..So what's my point?

I could really care less what system I am playing. I really couldn't. As far as I am concerned I am playing the "Pathfinder Role-playing Game" that is supported by the DnD 3.5 system. To the extent that I even care to think about it, the "Pathfinder RPG" uses DnD 3.5 as a common sort of operating system that all my players understand.

Last weekend all the players were happy. I delivered a solid campaign start with lots of details and immersion. I spent my prep time familiarizing myself with the rules and my presentation of the material, and I let Pazio handle the raw creativity. People told me they hadn't played such a good game in a long time and they're all excited for the next session.

That's what I'm paying Paizo for.

I'm not paying them to make me an "Awesome DnD 3.5 Campaign".

Both of those statements sound similiar (and neither are bad things)... but there is a subtle difference.

I'm not beholden to WoTC. They make a toolset, and I can either use it or I can set it aside.. Right now I'm not reading these 3.5 books and saying to myself, "Wowee! Look at what I've been missing!!" I'm reading them to figure out how to present the 'Pathfinder RPG' in the easiest and most consistant manner to how they have the adventure written.

Now you might be able to interpret that as meaning "the rule set doesn't matter that much to Watcher, so he'd be cool with 4th edition", and I probably wouldn't contradict you. There's an element of truth in there.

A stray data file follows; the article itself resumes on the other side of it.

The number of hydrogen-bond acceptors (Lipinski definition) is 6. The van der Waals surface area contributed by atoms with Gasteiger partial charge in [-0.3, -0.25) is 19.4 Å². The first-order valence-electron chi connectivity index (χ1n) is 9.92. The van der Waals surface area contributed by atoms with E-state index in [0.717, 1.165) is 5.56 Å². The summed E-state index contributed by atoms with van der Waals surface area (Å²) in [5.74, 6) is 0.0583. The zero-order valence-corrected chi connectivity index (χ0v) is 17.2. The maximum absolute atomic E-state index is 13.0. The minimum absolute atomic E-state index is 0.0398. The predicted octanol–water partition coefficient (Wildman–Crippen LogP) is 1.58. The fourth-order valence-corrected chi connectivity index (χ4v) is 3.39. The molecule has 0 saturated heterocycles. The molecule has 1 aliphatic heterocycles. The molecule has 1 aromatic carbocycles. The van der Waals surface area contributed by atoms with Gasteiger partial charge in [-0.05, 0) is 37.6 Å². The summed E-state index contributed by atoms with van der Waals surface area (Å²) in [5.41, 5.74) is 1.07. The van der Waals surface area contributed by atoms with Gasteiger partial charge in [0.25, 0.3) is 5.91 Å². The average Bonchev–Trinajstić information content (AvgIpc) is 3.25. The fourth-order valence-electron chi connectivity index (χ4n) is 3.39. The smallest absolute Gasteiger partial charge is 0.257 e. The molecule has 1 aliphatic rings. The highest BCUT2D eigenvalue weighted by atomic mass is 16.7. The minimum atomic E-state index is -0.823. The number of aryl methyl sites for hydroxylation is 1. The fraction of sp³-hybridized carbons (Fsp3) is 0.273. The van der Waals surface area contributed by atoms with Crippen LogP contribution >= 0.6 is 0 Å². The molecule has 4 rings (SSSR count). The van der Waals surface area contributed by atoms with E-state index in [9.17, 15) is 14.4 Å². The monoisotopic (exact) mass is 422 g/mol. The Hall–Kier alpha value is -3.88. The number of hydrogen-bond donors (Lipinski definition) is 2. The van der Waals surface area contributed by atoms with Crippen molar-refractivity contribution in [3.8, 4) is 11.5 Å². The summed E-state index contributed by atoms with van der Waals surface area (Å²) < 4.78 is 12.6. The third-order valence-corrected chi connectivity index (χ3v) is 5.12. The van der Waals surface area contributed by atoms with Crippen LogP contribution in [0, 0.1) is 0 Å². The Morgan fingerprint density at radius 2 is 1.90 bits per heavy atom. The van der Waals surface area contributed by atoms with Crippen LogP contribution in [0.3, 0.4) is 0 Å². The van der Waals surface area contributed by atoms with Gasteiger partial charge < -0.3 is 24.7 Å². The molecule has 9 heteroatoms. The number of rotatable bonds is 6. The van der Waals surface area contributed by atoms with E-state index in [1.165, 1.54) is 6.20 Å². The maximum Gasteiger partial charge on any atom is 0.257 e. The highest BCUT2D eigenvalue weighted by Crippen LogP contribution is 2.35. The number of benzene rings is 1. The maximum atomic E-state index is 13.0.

But the better interpretation would be: "this is the system that we need to present our Pathfinder material at it's best and fullest potential." And in my opinion (as just a customer) that's the attitude you need to approach, Erik and James. What is the best system for your product.

I listened to the Podcasts from WOTC at GenCon about how this was the best and most exciting DnD ever.. (they made it sound like sex) and I realized they just didn't understand me as a consumer. Hell no I don't play or run an RPG for love of the system, I run or play it for the final quality of experience. The damn system is just a means to an end.

Off my soapbox now.


Not going to quote that massive post, but I'd like to thank you for your inclusion of the paizo web community, by explaining clearly and honestly your position on the upcoming fourth edition change.